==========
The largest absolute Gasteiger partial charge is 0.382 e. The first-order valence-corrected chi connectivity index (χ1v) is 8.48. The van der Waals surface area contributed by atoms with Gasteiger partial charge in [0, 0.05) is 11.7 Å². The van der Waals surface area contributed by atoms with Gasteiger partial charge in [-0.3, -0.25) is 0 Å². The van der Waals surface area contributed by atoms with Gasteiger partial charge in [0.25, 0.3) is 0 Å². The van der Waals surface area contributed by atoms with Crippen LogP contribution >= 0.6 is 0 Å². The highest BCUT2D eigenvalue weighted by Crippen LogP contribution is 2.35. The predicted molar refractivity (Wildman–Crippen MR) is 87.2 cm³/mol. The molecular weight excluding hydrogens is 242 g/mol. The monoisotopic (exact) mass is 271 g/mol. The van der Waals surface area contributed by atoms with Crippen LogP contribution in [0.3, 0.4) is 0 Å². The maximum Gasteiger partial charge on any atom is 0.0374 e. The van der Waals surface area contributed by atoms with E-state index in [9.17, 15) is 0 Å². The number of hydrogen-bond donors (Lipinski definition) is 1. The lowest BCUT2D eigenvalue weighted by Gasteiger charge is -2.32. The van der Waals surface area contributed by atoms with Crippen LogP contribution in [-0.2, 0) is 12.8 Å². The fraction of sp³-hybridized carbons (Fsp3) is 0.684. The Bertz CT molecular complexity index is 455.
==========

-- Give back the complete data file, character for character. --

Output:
The largest absolute Gasteiger partial charge is 0.382 e. The first-order valence-corrected chi connectivity index (χ1v) is 8.48. The van der Waals surface area contributed by atoms with Gasteiger partial charge in [0, 0.05) is 11.7 Å². The van der Waals surface area contributed by atoms with Gasteiger partial charge in [-0.3, -0.25) is 0 Å². The van der Waals surface area contributed by atoms with Gasteiger partial charge in [0.25, 0.3) is 0 Å². The van der Waals surface area contributed by atoms with Crippen LogP contribution >= 0.6 is 0 Å². The highest BCUT2D eigenvalue weighted by Crippen LogP contribution is 2.35. The predicted molar refractivity (Wildman–Crippen MR) is 87.2 cm³/mol. The molecular weight excluding hydrogens is 242 g/mol. The monoisotopic (exact) mass is 271 g/mol. The van der Waals surface area contributed by atoms with Crippen LogP contribution in [0.3, 0.4) is 0 Å². The maximum Gasteiger partial charge on any atom is 0.0374 e. The van der Waals surface area contributed by atoms with E-state index in [9.17, 15) is 0 Å². The number of hydrogen-bond donors (Lipinski definition) is 1. The lowest BCUT2D eigenvalue weighted by Gasteiger charge is -2.32. The van der Waals surface area contributed by atoms with Crippen LogP contribution in [-0.2, 0) is 12.8 Å². The fraction of sp³-hybridized carbons (Fsp3) is 0.684. The Bertz CT molecular complexity index is 455.